It goes to show you the power of advanced musicianship & engineering. The final mix we know is a shell of this version and is stripped down minus the larger melody/chord structure.
A very young unknown by the name of MAURICE WHITE on drums…(going stupid hard on the lock and swing!!!). They are CLOWNING on this s–t!! (shakes heads..)
Lately, i’ve been putting together final tracks for upcoming releases this summer. During that process, i’ve been wanting to incorporate elements outside of my “normal” recording process. I’ve been pondering the idea of playing rhythm guitar, I also have been overdubbing a lot of my own live drums just to explore new rhythms. During this past month I have been listening to a lot of early Chicago Funk-Soul (mainly Chess-Brunswick and other off beat labels). When I think of Chicago Soul, I cant help but think about my hero the great Maurice White. Besides being leader of the iconic funk-jazz-soul unit Earth Wind and Fire, he was a also a drummer on many of the sessions at Chess records (along with Morris Jennings). Countless sessions such as “Rescue Me”, “Sitting In The Park, “Grits Aint Grocery” (been wearing out Little Milton’s collection this week!) bear the back beat of Maurice White.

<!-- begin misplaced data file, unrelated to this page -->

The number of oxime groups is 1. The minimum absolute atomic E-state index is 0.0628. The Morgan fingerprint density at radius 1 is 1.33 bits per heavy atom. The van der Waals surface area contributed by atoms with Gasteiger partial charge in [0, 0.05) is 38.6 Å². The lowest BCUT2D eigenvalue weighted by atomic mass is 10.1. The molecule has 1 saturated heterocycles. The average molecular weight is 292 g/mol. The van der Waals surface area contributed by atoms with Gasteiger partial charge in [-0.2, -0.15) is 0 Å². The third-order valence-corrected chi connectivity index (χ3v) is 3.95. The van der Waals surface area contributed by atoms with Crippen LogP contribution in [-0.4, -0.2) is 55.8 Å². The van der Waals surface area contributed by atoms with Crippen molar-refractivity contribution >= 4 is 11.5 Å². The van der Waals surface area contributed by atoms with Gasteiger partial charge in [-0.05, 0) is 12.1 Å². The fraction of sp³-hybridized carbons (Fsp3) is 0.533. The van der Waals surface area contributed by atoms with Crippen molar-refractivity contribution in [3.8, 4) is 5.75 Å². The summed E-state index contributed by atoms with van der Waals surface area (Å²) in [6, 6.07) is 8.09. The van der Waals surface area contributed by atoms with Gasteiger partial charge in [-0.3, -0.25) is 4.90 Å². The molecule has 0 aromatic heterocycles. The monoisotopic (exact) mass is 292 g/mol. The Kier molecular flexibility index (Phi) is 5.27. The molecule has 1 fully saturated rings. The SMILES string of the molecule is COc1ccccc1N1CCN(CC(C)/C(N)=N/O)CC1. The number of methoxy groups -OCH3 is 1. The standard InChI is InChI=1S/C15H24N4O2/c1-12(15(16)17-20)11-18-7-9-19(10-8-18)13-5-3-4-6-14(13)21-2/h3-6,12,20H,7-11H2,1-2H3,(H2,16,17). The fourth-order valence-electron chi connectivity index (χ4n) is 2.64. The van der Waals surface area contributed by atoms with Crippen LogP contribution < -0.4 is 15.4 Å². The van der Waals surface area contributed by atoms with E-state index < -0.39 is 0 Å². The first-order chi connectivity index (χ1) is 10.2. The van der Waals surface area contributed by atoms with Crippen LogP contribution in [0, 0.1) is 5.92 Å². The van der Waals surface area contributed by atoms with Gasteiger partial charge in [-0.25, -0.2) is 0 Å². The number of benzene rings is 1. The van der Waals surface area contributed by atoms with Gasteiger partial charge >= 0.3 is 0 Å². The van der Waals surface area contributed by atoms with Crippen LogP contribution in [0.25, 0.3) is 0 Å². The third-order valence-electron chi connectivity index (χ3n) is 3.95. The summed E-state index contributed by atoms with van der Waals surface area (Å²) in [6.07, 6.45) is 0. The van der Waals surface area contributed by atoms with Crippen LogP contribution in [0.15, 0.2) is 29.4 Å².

I just so happen to have a kalimba at the lab and I couldn’t help thinking about the story from my uncle (who is very close to Mr White) explaining to me how Mr White and the kalimba came about. According to his recollection, it was at a music store located in Chicago called “Frank’s” where Mr. White’s first encounter with the kalimba took place during the mid 60′s and he has been playing it ever since.
I remember seeing Mr White a couple of times during my early college days (he was always at my bank, amazing!!) and I always felt nervous in going up to shake his hand. But I waved at him, he waved back and my day was made just on that alone. There are very few like Mr. White that went through the various stages of growth and mastered the art of production and recording. There is a leadership quality (reflecting the work ethic of a Mr. White) that is lacking in today’s so-called “modern era” where there are very few artists who take risk and plentiful are willing to follow the depreciated sound pallet only to become flavor of the month. I write this in showing recognition and appreciation to one of my musical heroes who went against the grain and is a constant inspiration. Thank You Mr. White!